Next, download the BabelNet Java API, v2.5 (30.5 MB), and unpack to C:\Program Files\BabelNet, so that the subdirectories bin, config, docs, lib, licenses, resources and src are directly under C:\Program Files\BabelNet.
Uninstallation involves only the removal of the unpacked folders and files.
BabelNet must be informed of the locations to which BabelNet and WordNet have been unpacked. Two files in the config
subdirectory must be changed.
Assuming you have followed the unpacking suggestions given above, then in config/babelnet.var.properties, put
and de-comment the line if necessary;
and in config/jlt.var.properties, put
ie. removing the -3.0.
In the latter file, do NOT change the line
as any such change will have no effect.
I don't change the Unix line-ends in these files, nor in any other BabelNet files.
Next, we come to the file run-babelnetdemo.sh, which is meant to run the demo program. As distributed, it contains
java -classpath bin:lib/*:config it.uniroma1.lcl.babelnet.BabelNetDemo
• Change the file extension, to .bat like this: run-babelnetdemo.bat
• Change the two colons in the classpath value to semi-colons
• Comments in Windows batch files start with rem not with # — either make the change or just remove the comments
• Add a line containing pause at the end of the file, if you want to hold the command window when finished while you examine it
• You probably want to redirect BabelNet's output to a file, so add something like > output.txt to your java line
• If you are running out of Java heap space, add an argument like -Xmx512M on your java line
You should now have a file run-babelnetdemo.bat, containing perhaps
java -Xmx512M -classpath bin;lib/*;config it.uniroma1.lcl.babelnet.BabelNetDemo > output.txt
Double-clicking this batch file with the mouse will run the demo program, without leaving the Windows GUI. If have are sending the output to a file, you will not see it yet, so allow the program enough time to finish.
You can compare the output of the demo program with the source in BabelNet/src/it/uniroma1/lcl/babelnet/BabelNetDemo.java — but remember the demo is not working from the source but from a compiled version in BabelNet/bin/it/uniroma1/lcl/babelnet/BabelNetDemo.class
This is not possible in BabelNet 2.5 using presently available downloads, but we will follow the process as far as we can.
A Java program for WSD is given in Figure 3 of Multilingual WSD with Just a Few Lines of Code: the BabelNet API, by Roberto Navigli and Simone Paolo Ponzetto.
In order to compile it, you should have downloaded and installed the Java JDK (see above). In any case, you will want to amend the program and recompile it, since it has the example sentence (of English) built-in. The command to compile a Java program is javac. If using this command (at the command prompt, or in a batch file) results in a message that javac is not recognized as an internal or external command, you may need to add the name of the Java directory to your System Path environment variable. Go to the System control panel, Advanced system settings, Environment Variables, System variables; scroll down to Path, and edit it by appending the string ;C:\Program Files\Java\jdk1.7.0_45 After restarting the command prompt, you should now be able to use the javac command.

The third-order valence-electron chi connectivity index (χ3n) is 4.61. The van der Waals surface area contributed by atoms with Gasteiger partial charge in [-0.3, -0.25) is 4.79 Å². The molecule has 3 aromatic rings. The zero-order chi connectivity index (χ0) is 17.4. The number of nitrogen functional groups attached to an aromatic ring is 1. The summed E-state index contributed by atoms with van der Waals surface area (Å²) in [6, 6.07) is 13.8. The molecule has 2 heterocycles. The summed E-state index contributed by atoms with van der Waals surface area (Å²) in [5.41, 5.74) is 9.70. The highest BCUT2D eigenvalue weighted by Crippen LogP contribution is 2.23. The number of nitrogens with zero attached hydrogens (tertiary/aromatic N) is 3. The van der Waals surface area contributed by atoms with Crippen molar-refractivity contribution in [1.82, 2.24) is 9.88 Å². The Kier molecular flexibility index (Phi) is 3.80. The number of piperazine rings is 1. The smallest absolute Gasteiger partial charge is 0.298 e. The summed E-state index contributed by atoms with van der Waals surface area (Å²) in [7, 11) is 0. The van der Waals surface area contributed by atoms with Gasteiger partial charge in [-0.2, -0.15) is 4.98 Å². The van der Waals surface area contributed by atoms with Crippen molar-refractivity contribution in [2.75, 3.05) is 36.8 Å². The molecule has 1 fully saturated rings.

You can paste the program source from the paper, eg. into a file called wsddemo.java in
C:\Program Files\BabelNet, and then make the following alterations:
• Replace the four pairs of matched left and right single quotes on lines 23 and 24 by ASCII apostrophes
• Catch an IOException in procedure disambiguate, ie. place the following outline around lines 3–18 of the source from the paper, with those lines replacing the ... below:
catch (IOException ioe)
System.out.println("Trouble: " + ioe.getMessage());
• Place the following outline around the entire program, which replaces the ... below:
public class wsddemo
With these alterations, the program will compile. On the command line, or in a batch file, in C:\Program Files\BabelNet do:
javac -classpath bin;lib/*;config wsddemo.java
and a compiled file wsddemo.class will be created in C:\Program Files\BabelNet. I suggest moving wsddemo.class to C:\Program Files\BabelNet\bin in preparation for the next step.
To run C:\Program Files\BabelNet\bin\wsddemo.class, I suggest creating a batch file,
C:\Program Files\BabelNet\run-wsd.bat, with the following content:
java -Xmx512M -classpath bin;lib/*;config wsddemo > wsdout.txt
This begins to run, but fails because it cannot find something called the "path index" when trying to load the knowledge base. The location of the path index can be specified by putting a line in config/knowledge.var.properties:
It appears that the path index has not been included in the downloads of BabelNet since version 1.0.1.
I will update this information on how to perform WSD with the current version of BabelNet when I learn that it is again possible to do so.
This page is offered as a facility for corpus analysis on Windows. By using it, you are deemed to accept that the author bears no responsibility for any adverse consequences. Needless to say, he hopes that there will be no such consequences. He will be pleased to receive comments, but cannot promise to act upon them.